This kind of thing goes back to the earliest days of my career, when I was first able to inject elements of my real life into my crime-fiction fantasy. Mourn the Living had an Iowa City setting and reflected the hippie era there when I was in college. Bait Money finds Nolan and Jon robbing the bank where Barb was working at the time; she provided me with their security protocols!

Even in writing historical fiction I draw upon my own experiences. I wouldn’t have written The Titanic Murders if I hadn’t read in grade school a Tab book club edition of Jacque Futrelle’s The Thinking Machine. Getting betrayed by my best friend from high school (who embezzled from me) played a part in any number of my novels in the last twenty years, including Quarry’s Ex, which also drew upon my experiences making indie movies.

Anyway, it’s a lesson aspiring writers in any genre should take to heart. Don’t just write out of the books you’ve read and movies and TV you’ve seen. Draw on your experiences even in the context of mystery fiction or s-f or westerns or…really, any genre.

And one last thing – thank you, Dorothy. You inspired me, through your daughter and your own unique spirit.

* * *
Scarface and the Untouchable Cover

Scarface and the Untouchable – the Capone/Ness non-fiction work by Brad Schwartz and me – hit the entertainment news last week. CBS is exercising their option to pick up the property for a series and it’s going to Showtime. We’ll see if it happens.

Read about it here, where you’ll discover my middle name is “Allen” and that apparently no one but me (and you) remembers that this all began with The Untouchables TV series starring Robert Stack.

* * *

Barb and I went to a movie at the local theater for the first time since the pandemic hit – something like fourteen months. We are, as you may be aware, frequent moviegoers and it was definitely strange to be back doing something so familiar after over a year and a half away from it. The theater did a good job with every other row blocked off and masks in the outer areas. We went at an off-time (3:30 pm on a Sunday) and were among perhaps seven other moviegoers.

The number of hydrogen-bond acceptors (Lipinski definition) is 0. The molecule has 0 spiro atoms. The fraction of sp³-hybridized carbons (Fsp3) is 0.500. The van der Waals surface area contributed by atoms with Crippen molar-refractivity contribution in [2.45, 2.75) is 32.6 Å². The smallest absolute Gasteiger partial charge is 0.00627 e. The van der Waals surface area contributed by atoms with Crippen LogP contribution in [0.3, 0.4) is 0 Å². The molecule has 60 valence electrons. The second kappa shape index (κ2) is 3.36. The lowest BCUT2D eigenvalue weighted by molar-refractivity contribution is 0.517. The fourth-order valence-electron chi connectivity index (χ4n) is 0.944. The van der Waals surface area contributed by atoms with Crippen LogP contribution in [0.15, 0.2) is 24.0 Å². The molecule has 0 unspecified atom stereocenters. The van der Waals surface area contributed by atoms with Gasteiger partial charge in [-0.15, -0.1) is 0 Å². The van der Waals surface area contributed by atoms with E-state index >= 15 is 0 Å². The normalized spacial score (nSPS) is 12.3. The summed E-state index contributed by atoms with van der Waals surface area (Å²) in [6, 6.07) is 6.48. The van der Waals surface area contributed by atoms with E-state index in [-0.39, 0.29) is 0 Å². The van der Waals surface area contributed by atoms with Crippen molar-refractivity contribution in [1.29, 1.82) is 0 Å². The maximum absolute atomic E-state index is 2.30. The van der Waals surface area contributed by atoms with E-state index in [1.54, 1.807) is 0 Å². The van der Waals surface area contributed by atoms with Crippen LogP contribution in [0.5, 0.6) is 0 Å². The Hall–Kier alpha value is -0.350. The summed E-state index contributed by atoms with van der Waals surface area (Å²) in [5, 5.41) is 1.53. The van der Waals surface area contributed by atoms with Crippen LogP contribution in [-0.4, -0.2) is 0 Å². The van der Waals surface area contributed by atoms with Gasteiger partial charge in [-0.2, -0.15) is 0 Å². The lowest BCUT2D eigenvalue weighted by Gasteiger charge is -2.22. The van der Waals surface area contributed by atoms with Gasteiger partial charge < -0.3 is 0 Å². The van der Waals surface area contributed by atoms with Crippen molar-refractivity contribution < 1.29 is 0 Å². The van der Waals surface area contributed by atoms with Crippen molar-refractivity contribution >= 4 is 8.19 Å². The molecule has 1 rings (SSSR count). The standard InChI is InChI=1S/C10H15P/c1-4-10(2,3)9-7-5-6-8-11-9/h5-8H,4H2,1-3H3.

The film was terrific – Wrath of Man, starring Jason Stratham and directed by Guy Ritchie. I like Ritchie’s films very much – he is essentially the UK’s Tarantino. It’s a very hardboiled crime story and not for the faint of heart (or the five year-old whose parents took her to this screening), minus the humor and quick cutting of most Ritchie films. This has more of a Richard Stark feel than the Parker film Stratham starred in a few years ago.

* * *

Here’s a wonderful review of Shoot-out at Sugar Creek, the new Caleb York.

And another.

Jeez, maybe you guys ought to read this one.

M.A.C.

And Now the Creator of Corliss Archer…Just As You Expected….

Tuesday, May 4th, 2021

It’s very encouraging to see the positive reader and reviewer response to the two newest books of mine, Shoot-Out at Sugar Creek and Skim Deep. Right out of the gate, however, Skim Deep received an absolutely terrible Publisher’s Weekly review, and I wondered if I’d delivered a bomb; but every review since has been stellar, like this one from Steve Steinbock in the new Ellery Queen’s Mystery Magazine:

**** Max Allan Collins, Skim Deep, Hard Case Crime, $12.95. Nolan is on his way to Las Vegas to marry the love of his life. The former thief has come to an amicable arrangement with the Chicago mob and now owns a restaurant in Davenport, Iowa. But the family of an old enemy has a score to settle with him, and a former colleague wants to involve him in a Vegas skim operation. Nolan will need his wits and his comic-collecting sidekick Jon to get out of this alive. Loaded with blood, sex, and humor, the Nolan series was created by Collins in the early 1970s as an homage to Donald Westlake’s Parker novels. Skim Deep, set in the late 1980s, is Collins’s first Nolan book in more than thirty years.

And thus far the reader response has been glowing, too. Shoot-out at Sugar Creek is also getting raves from readers. This is from Dave at GoodReads:

In a dry parched land filled with gunfire and cattle, the tag team of the late Mickey Spillane and his friend Max Allan Collins have delivered a double trifecta, six exciting westerns that are so good you’ll read them cover to cover even if you don’t normally read westerns. Shoot-Out at Sugar Creek offers us readers a Hatfield-McCoy type feud when knockout Victoria Hammond and her sons move into the Trinidad area with her eyes on Willa Cullen’s Bar-O Ranch and aims to take it by any means necessary. Don’t think the women out there in the Wild West were all shrinking violets. Never have two such forceful determined women faced off before and the West may never be the same. Like all the books in the Caleb York series, the writing is tight, the action furious, the stakes high. What a great read!

A bunch of other five-star reviews follow, some of the best I’ve ever received at GoodReads.

So why am I splashing around in all this praise raining down on me? Because it shows the ironies of the working writer’s life. Kensington cancels Caleb York and I immediately get more praise for it than any other book in the series. I write one last book (Skim Deep) about Nolan, who I created around 1968 and who was first in print in 1972, and suddenly people love him just when I’ve determined not to write about him anymore.

Two for the Money cover